The search for the “elixir of youth” has spanned centuries and continents – but recently, the hunt has centred on the Okinawa Islands, which stretch across the East China Sea. Not only do the older inhabitants enjoy the longest life expectancy of anyone on Earth, but the vast majority of those years are lived in remarkably good health too.
Of particular note is the number of people who reach 100 years of life. For every 100,000 inhabitants, Okinawa has 68 centenarians – more than three times the numbers found in US populations of the same size. Even by the standards of Japan, Okinawans are remarkable, with a 40% greater chance of living to 100 than other Japanese people.
Little wonder scientists have spent decades trying to uncover the secrets of the Okinawans’ longevity – in both their genes and their lifestyle. And one of the most exciting factors to have recently caught the scientists’ attention is the peculiarly high ratio of carbohydrates to protein in the Okinawan diet – with a particular abundance of sweet potato as the source of most of their calories.
“It is quite the opposite of current popular diets that advocate a high protein, low carb diet,” says Samantha Solon-Biet, who researches nutrition and ageing at the University of Sydney. Despite the popularity of the Atkins and Paleo diets, however, there is minimal evidence that high-protein diets really do bring about long-term benefits.
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So could the “Okinawan Ratio” – 10:1 carbohydrate to protein – instead be the secret to a long and healthy life? Although it would still be far too early to suggest any lifestyle changes based on these observations, the very latest evidence – from human longitudinal studies and animal trials – suggest the hypothesis is worth serious attention. According to these findings, a low protein, high carbohydrate diet sets off various physiological responses that protect us from various age-related illnesses – including cancer, cardiovascular disease and Alzheimer’s disease. And the Okinawan Ratio may achieve the optimal dietary balance to achieve those effects.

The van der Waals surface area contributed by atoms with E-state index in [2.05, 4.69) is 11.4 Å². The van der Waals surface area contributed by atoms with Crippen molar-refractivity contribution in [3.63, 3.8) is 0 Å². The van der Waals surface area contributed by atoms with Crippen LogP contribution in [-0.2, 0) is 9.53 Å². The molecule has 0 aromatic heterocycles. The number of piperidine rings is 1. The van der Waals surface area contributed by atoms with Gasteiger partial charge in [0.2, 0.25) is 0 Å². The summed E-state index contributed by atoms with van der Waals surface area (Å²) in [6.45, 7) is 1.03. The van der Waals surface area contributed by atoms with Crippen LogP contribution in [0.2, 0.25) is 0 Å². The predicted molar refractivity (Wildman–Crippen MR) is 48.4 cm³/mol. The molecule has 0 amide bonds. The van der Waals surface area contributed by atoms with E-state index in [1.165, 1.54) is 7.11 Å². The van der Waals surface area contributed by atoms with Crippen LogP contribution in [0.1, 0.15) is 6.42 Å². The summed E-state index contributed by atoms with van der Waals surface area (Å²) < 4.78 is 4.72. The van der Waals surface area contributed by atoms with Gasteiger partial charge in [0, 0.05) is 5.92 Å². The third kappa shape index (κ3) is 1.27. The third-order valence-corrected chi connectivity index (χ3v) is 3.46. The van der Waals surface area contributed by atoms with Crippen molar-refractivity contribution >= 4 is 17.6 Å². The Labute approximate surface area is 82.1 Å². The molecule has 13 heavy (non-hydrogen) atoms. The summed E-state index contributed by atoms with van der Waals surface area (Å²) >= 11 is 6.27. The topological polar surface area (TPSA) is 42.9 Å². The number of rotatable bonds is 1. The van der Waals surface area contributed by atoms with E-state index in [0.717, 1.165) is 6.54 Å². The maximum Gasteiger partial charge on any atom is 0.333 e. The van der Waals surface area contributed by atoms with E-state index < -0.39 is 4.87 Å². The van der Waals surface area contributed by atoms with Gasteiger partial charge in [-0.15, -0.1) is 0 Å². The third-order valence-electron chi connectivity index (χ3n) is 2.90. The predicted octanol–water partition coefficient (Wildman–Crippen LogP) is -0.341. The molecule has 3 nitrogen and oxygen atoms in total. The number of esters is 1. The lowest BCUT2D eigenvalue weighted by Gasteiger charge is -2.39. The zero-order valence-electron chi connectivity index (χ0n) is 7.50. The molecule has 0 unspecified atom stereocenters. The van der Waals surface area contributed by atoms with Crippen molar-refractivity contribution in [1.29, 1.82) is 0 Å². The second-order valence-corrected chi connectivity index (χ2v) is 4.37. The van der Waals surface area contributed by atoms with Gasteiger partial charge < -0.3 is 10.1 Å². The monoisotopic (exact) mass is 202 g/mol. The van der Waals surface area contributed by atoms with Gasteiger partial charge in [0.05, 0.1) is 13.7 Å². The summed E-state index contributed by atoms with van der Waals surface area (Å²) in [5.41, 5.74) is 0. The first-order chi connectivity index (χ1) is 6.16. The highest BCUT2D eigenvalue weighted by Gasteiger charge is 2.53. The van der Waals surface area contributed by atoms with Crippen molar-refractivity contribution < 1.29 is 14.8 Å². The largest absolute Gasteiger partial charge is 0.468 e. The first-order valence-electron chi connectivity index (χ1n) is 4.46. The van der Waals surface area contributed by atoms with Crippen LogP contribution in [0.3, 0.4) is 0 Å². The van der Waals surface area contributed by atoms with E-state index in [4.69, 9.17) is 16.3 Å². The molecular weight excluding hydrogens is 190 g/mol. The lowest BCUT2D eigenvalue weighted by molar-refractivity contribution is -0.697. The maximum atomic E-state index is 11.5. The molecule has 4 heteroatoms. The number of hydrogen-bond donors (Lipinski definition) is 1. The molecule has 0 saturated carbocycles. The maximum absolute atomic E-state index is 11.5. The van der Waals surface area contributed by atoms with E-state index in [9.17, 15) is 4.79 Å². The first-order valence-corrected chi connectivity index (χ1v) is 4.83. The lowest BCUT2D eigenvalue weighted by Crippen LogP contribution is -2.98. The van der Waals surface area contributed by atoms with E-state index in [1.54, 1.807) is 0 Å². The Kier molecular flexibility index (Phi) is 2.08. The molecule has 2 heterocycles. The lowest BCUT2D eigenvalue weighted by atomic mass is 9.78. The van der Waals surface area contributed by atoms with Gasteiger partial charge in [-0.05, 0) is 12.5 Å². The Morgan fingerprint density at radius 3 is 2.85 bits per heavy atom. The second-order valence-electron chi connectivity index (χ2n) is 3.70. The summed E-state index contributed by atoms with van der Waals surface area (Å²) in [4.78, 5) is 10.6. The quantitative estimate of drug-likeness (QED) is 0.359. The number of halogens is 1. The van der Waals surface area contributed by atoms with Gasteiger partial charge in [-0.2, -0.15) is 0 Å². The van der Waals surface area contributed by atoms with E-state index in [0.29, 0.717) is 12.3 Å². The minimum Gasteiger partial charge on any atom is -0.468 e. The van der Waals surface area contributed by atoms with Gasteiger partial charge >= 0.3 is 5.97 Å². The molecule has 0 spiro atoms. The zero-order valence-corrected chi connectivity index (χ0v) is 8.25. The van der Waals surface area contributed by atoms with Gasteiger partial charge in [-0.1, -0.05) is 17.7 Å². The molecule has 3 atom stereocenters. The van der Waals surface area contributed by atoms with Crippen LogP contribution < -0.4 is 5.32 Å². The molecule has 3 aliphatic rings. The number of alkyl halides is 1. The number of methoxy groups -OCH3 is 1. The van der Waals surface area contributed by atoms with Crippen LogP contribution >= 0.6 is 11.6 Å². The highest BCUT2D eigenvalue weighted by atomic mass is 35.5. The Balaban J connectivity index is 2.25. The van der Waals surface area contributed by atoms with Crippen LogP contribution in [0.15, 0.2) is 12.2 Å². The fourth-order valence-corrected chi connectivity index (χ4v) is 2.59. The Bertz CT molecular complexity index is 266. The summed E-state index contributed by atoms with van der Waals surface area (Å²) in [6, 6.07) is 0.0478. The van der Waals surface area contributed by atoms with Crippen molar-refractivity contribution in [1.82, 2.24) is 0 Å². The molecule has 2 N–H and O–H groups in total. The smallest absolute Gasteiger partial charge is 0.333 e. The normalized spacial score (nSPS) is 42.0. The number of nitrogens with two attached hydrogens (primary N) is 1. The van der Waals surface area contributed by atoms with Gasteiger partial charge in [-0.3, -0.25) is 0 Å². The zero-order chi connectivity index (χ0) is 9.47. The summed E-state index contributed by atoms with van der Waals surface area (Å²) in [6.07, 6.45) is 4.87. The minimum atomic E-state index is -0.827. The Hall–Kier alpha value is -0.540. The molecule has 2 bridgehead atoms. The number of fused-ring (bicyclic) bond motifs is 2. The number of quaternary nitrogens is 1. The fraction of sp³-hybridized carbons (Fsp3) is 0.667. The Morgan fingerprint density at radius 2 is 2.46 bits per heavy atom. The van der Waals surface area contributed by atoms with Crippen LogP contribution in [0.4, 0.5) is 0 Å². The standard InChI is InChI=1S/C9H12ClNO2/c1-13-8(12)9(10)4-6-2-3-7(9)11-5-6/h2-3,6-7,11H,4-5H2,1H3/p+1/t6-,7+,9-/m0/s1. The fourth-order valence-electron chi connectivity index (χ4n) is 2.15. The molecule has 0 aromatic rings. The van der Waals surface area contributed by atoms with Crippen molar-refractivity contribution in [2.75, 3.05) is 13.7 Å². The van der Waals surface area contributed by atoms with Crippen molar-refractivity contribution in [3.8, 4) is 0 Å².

Much of this research comes from the Okinawa Centenarian Study (OCS), which has been investigating the health of the ageing population since 1975. The OCS examines inhabitants from across the Okinawa prefecture, which includes more than 150 islands. By 2016, the OCS had examined 1,000 centenarians from the region.
Rather than suffering a prolonged demise, the Okinawan centenarians appeared to have delayed many of the usual effects of ageing, with almost two thirds living independently until the age of 97. This remarkable “healthspan” was evident across many age-related diseases. The typical Okinawan centenarian appeared to be free of the typical signs of cardiovascular disease, without the build-up of the hard “calcified” plaques around the arteries that can lead to heart failure. Okinawa’s oldest residents also have far lower rates of cancer, diabetes and dementia than other ageing populations.
Given these results, there is little doubt that Okinawa has an exceptional population. But what can explain that extraordinary longevity?